Anne Noble is Distinguished Professor of Fine Arts (Photography) at Massey University, Wellington. In 2009 she received an Arts Foundation Laureate award, and in 2014 she was the recipient of a Fulbright Senior Scholar Award, where she was based at Columbia College, Chicago, as their International Artist in Residence. She has made three visits to Antarctica (the most recent for six weeks in 2008 as a US National Science Foundation Polar Arts Fellow) to complete three photographic book and exhibition projects: Ice Blink (2011), The Last Road (2014), and Whiteout / Whitenoise (forthcoming in 2015).
The following text is by Anne Noble, with particular regard to Bitch in Slippers
– a suite of 36 photographs shown in its entirety for the first time at Jonathan Smart Gallery, Christchurch – an exhibition that coincided with NZ IceFest and the book launch of The Last Road, on the last day of that Festival, October 12, 2014.
“Intrigued by the paucity of contemporary critical responses to the imagination and representation of Antarctica, my own photographic work is a reaction to questions about the enduring legacy of the heroic age…(where) the heroic space of Antarctica was created photographically (by men like Herbert Ponting), and (has since) become embedded in the cultural imagination…The narrative structures of image and texts, of men pitching themselves against the elements and the stories of their struggles for survival, are indelibly linked with the heroic ethos of British imperialism. In 2014 these linger as the narrative fuel for contemporary processes of enterprise, discovery, and political capital in Antarctica…Perhaps this explains how the creation of a McMurdo-South Pole Highway can proceed unchallenged and how any misgivings over the politics of such an endeavour are sublimated and transformed into yet another milestone of heroic Antarctic achievement.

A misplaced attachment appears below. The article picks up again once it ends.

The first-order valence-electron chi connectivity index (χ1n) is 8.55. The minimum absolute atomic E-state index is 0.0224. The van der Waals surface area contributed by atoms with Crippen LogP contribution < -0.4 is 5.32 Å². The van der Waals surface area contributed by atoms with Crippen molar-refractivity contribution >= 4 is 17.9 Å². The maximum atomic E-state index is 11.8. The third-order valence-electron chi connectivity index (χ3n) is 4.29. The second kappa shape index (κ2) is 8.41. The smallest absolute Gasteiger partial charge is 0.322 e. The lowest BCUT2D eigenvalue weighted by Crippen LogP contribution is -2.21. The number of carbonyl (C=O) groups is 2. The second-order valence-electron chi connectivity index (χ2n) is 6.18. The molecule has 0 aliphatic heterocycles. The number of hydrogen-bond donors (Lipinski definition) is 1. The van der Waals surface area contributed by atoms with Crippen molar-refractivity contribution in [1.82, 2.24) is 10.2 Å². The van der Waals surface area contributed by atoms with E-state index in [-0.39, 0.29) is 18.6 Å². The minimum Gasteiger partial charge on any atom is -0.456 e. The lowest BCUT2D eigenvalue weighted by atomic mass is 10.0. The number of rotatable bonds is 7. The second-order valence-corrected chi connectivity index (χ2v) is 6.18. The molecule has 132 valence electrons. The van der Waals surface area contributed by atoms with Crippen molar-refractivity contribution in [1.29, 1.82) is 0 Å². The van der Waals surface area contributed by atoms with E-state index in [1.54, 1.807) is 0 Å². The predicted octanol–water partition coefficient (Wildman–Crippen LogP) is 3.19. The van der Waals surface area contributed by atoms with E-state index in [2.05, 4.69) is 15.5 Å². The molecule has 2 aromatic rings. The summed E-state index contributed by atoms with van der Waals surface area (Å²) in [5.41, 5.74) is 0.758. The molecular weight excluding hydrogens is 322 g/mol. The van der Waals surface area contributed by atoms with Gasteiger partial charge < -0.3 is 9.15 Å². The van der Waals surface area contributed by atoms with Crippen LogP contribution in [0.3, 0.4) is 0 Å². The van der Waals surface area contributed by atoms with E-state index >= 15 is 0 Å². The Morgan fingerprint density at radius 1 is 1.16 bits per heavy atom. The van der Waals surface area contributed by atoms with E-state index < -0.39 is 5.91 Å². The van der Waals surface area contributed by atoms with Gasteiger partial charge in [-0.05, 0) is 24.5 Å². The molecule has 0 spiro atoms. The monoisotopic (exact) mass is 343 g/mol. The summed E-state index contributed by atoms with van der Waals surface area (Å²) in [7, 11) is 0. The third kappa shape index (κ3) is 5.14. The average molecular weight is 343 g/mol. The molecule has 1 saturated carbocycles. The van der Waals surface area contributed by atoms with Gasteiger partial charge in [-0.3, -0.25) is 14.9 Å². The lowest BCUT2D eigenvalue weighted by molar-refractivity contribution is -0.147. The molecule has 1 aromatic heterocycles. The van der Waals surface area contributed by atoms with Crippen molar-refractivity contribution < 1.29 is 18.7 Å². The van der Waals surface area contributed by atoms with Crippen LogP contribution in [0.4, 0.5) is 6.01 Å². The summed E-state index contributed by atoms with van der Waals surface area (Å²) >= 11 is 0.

On Ross Island I was surprised to find over 200 vehicles including skidoos, trucks, people transporters, bulldozers, ice movers, cranes and snow blasters. Many of these machines were inscribed with girls’ names…I made a photographic inventory of the names gracing the colourful metallic surfaces. They reveal an alternative colour palette for Antarctica, and an echo of the back-story of human presence. The series is titled Bitch in Slippers, a name I found inscribed on a pneumatic drill used for blasting ice and rock during road-making on Ross Island.
The philosopher Marx Wartofsky argues for a radically culturalist reading of all visual experience. He coined the phrase ‘cultural optics’ identifying that ‘human vision is itself an artifact, produced by other artifacts, namely pictures’. Perhaps the narrative shock of a suite of images entitled Bitch in Slippers, conjuring an association with the giant pneumatic drill last seen shuffling slowly down a road in Antarctica, might insert a little disquieting grit into the cultural optics of the human seeing machine.”
From text by Anne Noble in “Broken – Environmental Photography”, Art & Theory Publishing, University of Gothenburg, Stockholm, 2014, pp 131 – 146.
Press release courtesy Jonathan Smart Gallery.